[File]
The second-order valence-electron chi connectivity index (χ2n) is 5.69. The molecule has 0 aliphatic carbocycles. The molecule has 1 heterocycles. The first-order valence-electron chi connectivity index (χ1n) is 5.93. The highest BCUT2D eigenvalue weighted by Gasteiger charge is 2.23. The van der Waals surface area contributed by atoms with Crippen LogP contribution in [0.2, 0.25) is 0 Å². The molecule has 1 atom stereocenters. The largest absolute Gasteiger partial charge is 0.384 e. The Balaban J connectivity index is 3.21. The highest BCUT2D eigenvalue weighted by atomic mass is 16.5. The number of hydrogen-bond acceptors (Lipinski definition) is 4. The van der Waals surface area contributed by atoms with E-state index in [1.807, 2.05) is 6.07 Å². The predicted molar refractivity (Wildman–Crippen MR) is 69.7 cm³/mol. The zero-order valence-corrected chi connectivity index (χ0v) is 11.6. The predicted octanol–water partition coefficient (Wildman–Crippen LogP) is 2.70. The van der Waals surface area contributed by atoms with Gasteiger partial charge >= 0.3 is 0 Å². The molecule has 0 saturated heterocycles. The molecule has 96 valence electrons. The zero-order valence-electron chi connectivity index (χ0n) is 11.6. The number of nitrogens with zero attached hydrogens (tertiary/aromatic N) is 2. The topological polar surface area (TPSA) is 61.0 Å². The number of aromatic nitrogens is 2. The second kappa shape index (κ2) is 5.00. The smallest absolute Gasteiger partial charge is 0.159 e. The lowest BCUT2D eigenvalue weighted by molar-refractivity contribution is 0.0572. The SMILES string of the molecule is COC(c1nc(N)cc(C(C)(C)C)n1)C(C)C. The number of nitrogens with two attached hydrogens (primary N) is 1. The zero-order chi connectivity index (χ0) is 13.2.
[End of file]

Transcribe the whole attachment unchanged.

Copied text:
The second-order valence-electron chi connectivity index (χ2n) is 5.69. The molecule has 0 aliphatic carbocycles. The molecule has 1 heterocycles. The first-order valence-electron chi connectivity index (χ1n) is 5.93. The highest BCUT2D eigenvalue weighted by Gasteiger charge is 2.23. The van der Waals surface area contributed by atoms with Crippen LogP contribution in [0.2, 0.25) is 0 Å². The molecule has 1 atom stereocenters. The largest absolute Gasteiger partial charge is 0.384 e. The Balaban J connectivity index is 3.21. The highest BCUT2D eigenvalue weighted by atomic mass is 16.5. The number of hydrogen-bond acceptors (Lipinski definition) is 4. The van der Waals surface area contributed by atoms with E-state index in [1.807, 2.05) is 6.07 Å². The predicted molar refractivity (Wildman–Crippen MR) is 69.7 cm³/mol. The zero-order valence-corrected chi connectivity index (χ0v) is 11.6. The predicted octanol–water partition coefficient (Wildman–Crippen LogP) is 2.70. The van der Waals surface area contributed by atoms with Gasteiger partial charge >= 0.3 is 0 Å². The molecule has 0 saturated heterocycles. The molecule has 96 valence electrons. The zero-order valence-electron chi connectivity index (χ0n) is 11.6. The number of nitrogens with zero attached hydrogens (tertiary/aromatic N) is 2. The topological polar surface area (TPSA) is 61.0 Å². The number of aromatic nitrogens is 2. The second kappa shape index (κ2) is 5.00. The smallest absolute Gasteiger partial charge is 0.159 e. The lowest BCUT2D eigenvalue weighted by molar-refractivity contribution is 0.0572. The SMILES string of the molecule is COC(c1nc(N)cc(C(C)(C)C)n1)C(C)C. The number of nitrogens with two attached hydrogens (primary N) is 1. The zero-order chi connectivity index (χ0) is 13.2.